Finally, there is limited evidence for a number of novel treatments, particularly magnesium with pyridoxine, omega-3 fatty acids, the gluten-free casein-free diet, and low-frequency repetitive transcranial magnetic simulation. Zinc and l-carnosine are potential novel treatments supported by basic research but not clinical studies. This review demonstrates the wide variety of treatments used to treat seizures in individuals with ASD as well as the striking lack of clinical trials performed to support the use of these treatments. Additional studies concerning these treatments for controlling seizures in individuals with ASD are warranted.

Autism Free Brain
Putting an End to Autism
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The science category is sponsored by AutismFreeBrain, Inc. was created to fund innovative research to develop a cure for Autism Spectrum Disorders (ASD). Our studies have identified inflammatory processes in the brain, we called Brain Immunity Storms, that are much like an allergic reaction, releasing surges of molecules that disrupt areas of the brain responsible for emotion and language.

Comments

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Harold L Doherty

My son suffered a life threatening (2 weeks in hospital, including 6 days in ICU) adverse reaction to Lamotrogine this past April. The determination that it was a reaction to the Lamotrogine rather than an infection that caused his condition was made by the ICU team members that treated him and saved his life. A team member asked for, and received, our consent to publish his story in a pharmaceutical journal.

http://autisminnb.blogspot.ca/2013/05/conor-is-safe-now-but-we-almost-lost.html

Benedetta

I predict when they finally get around to doing the research - that the very ones the diets helps the most will end up being the kids with immune problems and ASD.

Those 50 percent that the Ketogenic cures will be ASD kids.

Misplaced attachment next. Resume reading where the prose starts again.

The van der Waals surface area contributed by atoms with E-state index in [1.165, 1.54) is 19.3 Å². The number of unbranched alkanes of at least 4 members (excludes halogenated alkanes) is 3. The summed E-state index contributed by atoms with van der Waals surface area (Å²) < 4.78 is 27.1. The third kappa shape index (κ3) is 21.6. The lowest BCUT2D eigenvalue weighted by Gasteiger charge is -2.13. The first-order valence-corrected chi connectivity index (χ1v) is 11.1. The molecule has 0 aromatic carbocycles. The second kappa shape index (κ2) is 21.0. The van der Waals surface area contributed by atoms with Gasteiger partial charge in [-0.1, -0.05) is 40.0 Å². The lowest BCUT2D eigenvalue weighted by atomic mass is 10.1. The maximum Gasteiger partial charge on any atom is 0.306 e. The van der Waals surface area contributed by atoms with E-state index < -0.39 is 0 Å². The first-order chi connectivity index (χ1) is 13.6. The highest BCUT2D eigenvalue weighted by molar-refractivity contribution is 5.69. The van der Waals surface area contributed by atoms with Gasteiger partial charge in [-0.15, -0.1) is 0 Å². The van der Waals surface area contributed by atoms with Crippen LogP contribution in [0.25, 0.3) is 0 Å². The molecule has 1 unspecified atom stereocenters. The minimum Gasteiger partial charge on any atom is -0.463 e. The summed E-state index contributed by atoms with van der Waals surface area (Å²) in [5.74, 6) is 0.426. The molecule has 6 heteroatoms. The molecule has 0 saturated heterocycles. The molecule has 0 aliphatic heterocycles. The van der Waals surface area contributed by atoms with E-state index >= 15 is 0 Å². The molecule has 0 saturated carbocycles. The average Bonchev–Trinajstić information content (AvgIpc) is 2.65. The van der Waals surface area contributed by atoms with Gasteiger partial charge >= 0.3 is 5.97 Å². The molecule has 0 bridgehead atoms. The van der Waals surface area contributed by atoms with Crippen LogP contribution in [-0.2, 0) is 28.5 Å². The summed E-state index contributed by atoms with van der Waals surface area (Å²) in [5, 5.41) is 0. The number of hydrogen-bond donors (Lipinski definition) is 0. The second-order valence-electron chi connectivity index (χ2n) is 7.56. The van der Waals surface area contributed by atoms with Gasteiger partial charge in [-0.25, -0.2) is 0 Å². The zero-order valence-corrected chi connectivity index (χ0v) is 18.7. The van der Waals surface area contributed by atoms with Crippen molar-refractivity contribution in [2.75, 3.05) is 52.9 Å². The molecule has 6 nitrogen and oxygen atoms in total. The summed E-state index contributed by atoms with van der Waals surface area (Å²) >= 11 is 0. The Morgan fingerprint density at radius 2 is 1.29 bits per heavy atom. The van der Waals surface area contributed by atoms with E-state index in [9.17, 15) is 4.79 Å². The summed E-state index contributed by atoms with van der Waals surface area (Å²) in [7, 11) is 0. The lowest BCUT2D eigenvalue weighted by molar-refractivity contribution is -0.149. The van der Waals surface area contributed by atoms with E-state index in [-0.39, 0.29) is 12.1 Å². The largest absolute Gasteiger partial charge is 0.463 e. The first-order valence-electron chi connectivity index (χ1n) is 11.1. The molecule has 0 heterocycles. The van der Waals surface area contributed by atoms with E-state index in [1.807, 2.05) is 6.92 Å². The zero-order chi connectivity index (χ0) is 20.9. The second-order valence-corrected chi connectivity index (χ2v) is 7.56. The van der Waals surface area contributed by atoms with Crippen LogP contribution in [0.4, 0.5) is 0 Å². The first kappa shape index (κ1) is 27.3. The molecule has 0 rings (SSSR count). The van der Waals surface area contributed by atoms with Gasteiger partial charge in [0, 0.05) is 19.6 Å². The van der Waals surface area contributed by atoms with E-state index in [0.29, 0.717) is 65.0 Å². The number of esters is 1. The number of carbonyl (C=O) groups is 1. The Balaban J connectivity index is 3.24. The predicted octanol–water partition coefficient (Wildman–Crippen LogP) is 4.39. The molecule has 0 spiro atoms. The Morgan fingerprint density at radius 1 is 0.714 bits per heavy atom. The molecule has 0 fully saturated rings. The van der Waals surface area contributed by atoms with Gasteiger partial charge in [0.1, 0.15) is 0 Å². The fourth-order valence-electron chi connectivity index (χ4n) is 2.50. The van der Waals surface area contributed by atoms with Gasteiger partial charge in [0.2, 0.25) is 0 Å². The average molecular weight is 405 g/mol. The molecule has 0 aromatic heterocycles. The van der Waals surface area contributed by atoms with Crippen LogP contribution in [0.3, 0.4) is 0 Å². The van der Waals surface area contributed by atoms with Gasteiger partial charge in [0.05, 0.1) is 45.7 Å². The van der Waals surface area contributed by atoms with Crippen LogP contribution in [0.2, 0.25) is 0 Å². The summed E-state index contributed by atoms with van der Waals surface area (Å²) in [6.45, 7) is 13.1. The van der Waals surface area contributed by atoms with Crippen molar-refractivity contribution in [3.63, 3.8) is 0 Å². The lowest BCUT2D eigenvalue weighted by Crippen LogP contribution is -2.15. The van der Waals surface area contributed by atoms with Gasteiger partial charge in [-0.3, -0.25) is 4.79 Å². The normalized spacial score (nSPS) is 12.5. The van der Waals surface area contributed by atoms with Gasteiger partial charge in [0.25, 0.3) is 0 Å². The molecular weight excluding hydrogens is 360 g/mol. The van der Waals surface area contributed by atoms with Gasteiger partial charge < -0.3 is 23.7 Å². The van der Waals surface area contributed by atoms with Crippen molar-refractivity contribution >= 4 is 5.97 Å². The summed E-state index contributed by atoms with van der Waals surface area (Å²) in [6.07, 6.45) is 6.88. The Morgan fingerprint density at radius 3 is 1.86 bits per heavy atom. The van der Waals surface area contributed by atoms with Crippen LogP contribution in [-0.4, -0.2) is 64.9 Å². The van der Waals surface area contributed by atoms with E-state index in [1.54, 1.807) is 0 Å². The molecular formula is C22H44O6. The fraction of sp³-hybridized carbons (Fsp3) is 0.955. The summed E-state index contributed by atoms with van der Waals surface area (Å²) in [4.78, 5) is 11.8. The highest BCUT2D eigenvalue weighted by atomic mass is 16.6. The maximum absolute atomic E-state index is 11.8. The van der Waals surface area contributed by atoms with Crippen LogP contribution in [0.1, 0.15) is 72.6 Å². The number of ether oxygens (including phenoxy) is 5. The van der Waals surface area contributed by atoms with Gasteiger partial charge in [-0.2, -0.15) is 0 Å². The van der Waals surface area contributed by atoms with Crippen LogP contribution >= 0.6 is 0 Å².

And the modified Atkins diet - those early studies so far, yes. About 2/3 had a 50% reduction in seizures after 6 months. Many were able to reduce medications -will be the ASD kids.

So the main stream medicines needs to catch up to the parents that are already on the no gluten and cassien diets. Too slow and throwing too many lives away.


By the way; I am nothing, but I can read and it use to say - maybe it still does on the mitochondrial web sites; that valporic acid -that is Depokote should not be used for seizure control by those with this disorder.

I know it wiped my mother-in-law off the face of this earth. She was descending into dementia and heart disease from all the flu shots she received each year -- but the Depokote sure hurried her up.

For once I had some back bone and refused that medication. I left without anything - darn the neurologist's hide -- but bless him for changing it later when I called back needing something.

MomKnowsBest

There is a thread in a parenting forum asking for parents to post whose children have had severe vaccine reactions: http://www.mothering.com/community/t/1389941/anybody-here-whose-children-have-had-severe-reactions-to-vaccines

Have at it. Most of the stories that are posted here are not viewed by Average Mommy or Average Daddy as they research on the internet. They need to be posted on more mainstream sites, too.